Gift wrap made out of empty potato chip bags? Yes it’s a thing and you’ll wonder why you didn’t think of it before. Cut the sides of the potato chip bags so they become flat and have the inside of the bag facing outward so it becomes metallic gift wrap. You can cut out white polka dots from construction paper to decorate the exterior.
Find some fabric
Whether it's a rough-woven piece of burlap, a sparkly piece of an old Halloween costume, or even a section of an old curtain or skirt, you can use a portion of fabric to wrap a small gift. Using the Japanese art of Furoshiki, you can simply tie the fabric ends together and make a bow. If you choose a scarf as your fabric, your "gift wrap" is part of the present too.
Upcycle your toilet paper tube or paper towel roll
If you’re trying to wrap a smaller or odd shaped item, using a toilet paper tube or a paper towel roll might be the way to go. All you need to do is fold the creases of the roll, tape both ends and rip out pages from a magazine to wrap around the roll for some added decor. You can also use a empty Pringles container for this.
Get crafty with an old jar or plastic container
Nowadays, mason jars have such a wide variety of uses that it’s no surprise it can be used as a vessel for a gift. But did you know you can also use an empty mayonnaise or peanut butter jar? All you have to do is make sure you clean them thoroughly (no one wants that funky mayonnaise smell), get a piece of fabric to wrap around the jar and using a bow, tie the top.
Foil isn’t just for wrapping sandwiches
If you use aluminum foil to wrap yesterday’s lunch, why not use it to wrap your gift? You’d use it the same way you’d use wrapping paper, just double it up so it doesn’t rip as easily. You can also save the same aluminum so you can reuse it later.
Give an old cookie tin a new life
Have an old cookie tin sitting around? Go ahead and put your gift in there, preferably lined with some pretty paper or colorful magazine pages.
If gift wrapping isn’t your forte, there are lots of tips and tricks you can use this season to make your friends and family believe your a professional—fake it till you make it. If you’re the type of person who never cuts their wrapping paper big enough to wrap the entire gift, there’s no need to fret. You can do what is called the diagonal wrapping method, where you place the gift wrap diagonally on a flat surface, place the gift in the middle and pull up each corner so it covers the entire gift.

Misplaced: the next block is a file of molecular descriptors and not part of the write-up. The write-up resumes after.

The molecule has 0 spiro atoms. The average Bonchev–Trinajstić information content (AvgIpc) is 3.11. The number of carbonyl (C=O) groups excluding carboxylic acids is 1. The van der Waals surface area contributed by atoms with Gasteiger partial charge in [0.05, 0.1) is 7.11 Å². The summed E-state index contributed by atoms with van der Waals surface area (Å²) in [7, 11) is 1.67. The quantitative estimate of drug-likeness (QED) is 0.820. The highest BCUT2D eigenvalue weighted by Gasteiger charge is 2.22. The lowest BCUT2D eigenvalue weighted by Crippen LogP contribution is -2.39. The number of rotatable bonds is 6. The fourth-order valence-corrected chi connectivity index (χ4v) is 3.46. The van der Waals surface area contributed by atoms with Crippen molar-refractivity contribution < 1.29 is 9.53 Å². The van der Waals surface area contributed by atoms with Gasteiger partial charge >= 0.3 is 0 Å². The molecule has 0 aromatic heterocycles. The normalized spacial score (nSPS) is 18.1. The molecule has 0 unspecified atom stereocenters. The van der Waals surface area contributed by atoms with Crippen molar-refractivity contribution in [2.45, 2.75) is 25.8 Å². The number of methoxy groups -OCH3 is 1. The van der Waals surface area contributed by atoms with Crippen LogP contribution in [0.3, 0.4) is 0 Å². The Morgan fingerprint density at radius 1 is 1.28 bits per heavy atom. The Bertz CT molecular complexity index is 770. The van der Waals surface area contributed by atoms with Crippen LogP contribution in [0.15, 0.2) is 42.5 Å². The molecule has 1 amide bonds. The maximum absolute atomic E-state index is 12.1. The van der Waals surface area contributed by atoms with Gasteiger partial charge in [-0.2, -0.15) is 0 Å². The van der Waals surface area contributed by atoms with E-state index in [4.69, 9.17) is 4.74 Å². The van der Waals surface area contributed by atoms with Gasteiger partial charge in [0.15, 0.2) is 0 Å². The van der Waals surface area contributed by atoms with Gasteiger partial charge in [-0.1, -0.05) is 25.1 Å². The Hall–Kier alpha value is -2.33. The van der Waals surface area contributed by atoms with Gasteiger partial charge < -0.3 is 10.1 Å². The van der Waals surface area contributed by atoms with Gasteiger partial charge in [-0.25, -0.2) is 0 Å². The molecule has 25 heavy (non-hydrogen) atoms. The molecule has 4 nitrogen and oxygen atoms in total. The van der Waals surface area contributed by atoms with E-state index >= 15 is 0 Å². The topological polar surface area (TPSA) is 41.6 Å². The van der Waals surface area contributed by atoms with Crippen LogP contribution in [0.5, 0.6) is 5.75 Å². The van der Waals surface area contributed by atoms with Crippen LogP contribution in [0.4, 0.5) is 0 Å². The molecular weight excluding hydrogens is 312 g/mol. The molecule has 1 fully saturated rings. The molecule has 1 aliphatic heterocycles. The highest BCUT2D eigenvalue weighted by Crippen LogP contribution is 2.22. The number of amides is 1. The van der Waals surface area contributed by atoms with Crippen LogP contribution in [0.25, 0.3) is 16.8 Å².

Another small but effective tip is to use double-sided tape so the tape isn’t exposed when your wrapping your gifts. To add a final touch, make a ribbon from any excess gift wrap. It’s easy and the person receiving the gift, will no doubt be wildly impressed.
Most people like adding bows or toppers to their gifts to jazz it up. But it’s extra money you’ll have to spend. Instead of purchasing bows or fancy decor, you can use things like twine, shoelaces, or even string used for knitting. Most of these things are already in your house so might as well put them to good use. You can even use things like leaves, candied fruit or pinecones to add something a little different to your gift.
The holidays will put more than just a dent in your bank account. If you want to lessen the blow, just look around the house; you’d be surprised by what you can turn into this year’s holiday decor.